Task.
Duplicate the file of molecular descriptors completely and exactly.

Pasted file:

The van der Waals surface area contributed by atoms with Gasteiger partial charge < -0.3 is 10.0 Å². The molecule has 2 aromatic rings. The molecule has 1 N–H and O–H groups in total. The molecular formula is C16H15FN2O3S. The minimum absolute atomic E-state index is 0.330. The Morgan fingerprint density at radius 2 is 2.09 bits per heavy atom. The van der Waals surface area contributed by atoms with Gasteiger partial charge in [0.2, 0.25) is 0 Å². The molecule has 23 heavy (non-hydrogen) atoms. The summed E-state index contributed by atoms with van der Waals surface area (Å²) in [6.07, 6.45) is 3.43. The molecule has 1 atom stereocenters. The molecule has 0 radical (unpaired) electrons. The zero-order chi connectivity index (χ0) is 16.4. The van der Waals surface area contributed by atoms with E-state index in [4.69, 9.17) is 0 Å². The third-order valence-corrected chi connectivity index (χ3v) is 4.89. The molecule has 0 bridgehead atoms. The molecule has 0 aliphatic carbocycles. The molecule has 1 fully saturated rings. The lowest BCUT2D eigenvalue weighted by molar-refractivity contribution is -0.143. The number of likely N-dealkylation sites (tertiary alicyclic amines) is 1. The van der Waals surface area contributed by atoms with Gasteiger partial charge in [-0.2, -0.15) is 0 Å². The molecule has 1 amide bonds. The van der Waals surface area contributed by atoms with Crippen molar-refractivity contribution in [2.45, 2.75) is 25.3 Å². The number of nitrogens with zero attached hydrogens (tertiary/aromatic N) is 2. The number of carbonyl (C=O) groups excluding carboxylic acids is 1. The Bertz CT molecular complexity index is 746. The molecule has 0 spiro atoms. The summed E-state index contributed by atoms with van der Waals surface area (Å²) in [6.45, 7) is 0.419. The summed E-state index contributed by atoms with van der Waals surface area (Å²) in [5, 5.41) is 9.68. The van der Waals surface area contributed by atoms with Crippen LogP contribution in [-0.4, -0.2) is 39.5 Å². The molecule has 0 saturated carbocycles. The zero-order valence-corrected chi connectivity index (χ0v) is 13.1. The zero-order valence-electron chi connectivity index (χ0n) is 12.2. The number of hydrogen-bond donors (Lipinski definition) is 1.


The van der Waals surface area contributed by atoms with Gasteiger partial charge < -0.3 is 10.0 Å². The molecule has 2 aromatic rings. The molecule has 1 N–H and O–H groups in total. The molecular formula is C16H15FN2O3S. The minimum absolute atomic E-state index is 0.330. The Morgan fingerprint density at radius 2 is 2.09 bits per heavy atom. The van der Waals surface area contributed by atoms with Gasteiger partial charge in [0.2, 0.25) is 0 Å². The molecule has 23 heavy (non-hydrogen) atoms. The summed E-state index contributed by atoms with van der Waals surface area (Å²) in [6.07, 6.45) is 3.43. The molecule has 1 atom stereocenters. The molecule has 0 radical (unpaired) electrons. The zero-order chi connectivity index (χ0) is 16.4. The van der Waals surface area contributed by atoms with E-state index in [4.69, 9.17) is 0 Å². The third-order valence-corrected chi connectivity index (χ3v) is 4.89. The molecule has 0 bridgehead atoms. The molecule has 0 aliphatic carbocycles. The molecule has 1 fully saturated rings. The lowest BCUT2D eigenvalue weighted by molar-refractivity contribution is -0.143. The number of likely N-dealkylation sites (tertiary alicyclic amines) is 1. The van der Waals surface area contributed by atoms with Gasteiger partial charge in [-0.2, -0.15) is 0 Å². The molecule has 1 amide bonds. The van der Waals surface area contributed by atoms with Crippen molar-refractivity contribution in [2.45, 2.75) is 25.3 Å². The number of nitrogens with zero attached hydrogens (tertiary/aromatic N) is 2. The number of carbonyl (C=O) groups excluding carboxylic acids is 1. The Bertz CT molecular complexity index is 746. The molecule has 0 spiro atoms. The summed E-state index contributed by atoms with van der Waals surface area (Å²) in [6.45, 7) is 0.419. The summed E-state index contributed by atoms with van der Waals surface area (Å²) in [5, 5.41) is 9.68. The van der Waals surface area contributed by atoms with Crippen LogP contribution in [-0.4, -0.2) is 39.5 Å². The molecule has 0 saturated carbocycles. The zero-order valence-corrected chi connectivity index (χ0v) is 13.1. The zero-order valence-electron chi connectivity index (χ0n) is 12.2. The number of hydrogen-bond donors (Lipinski definition) is 1.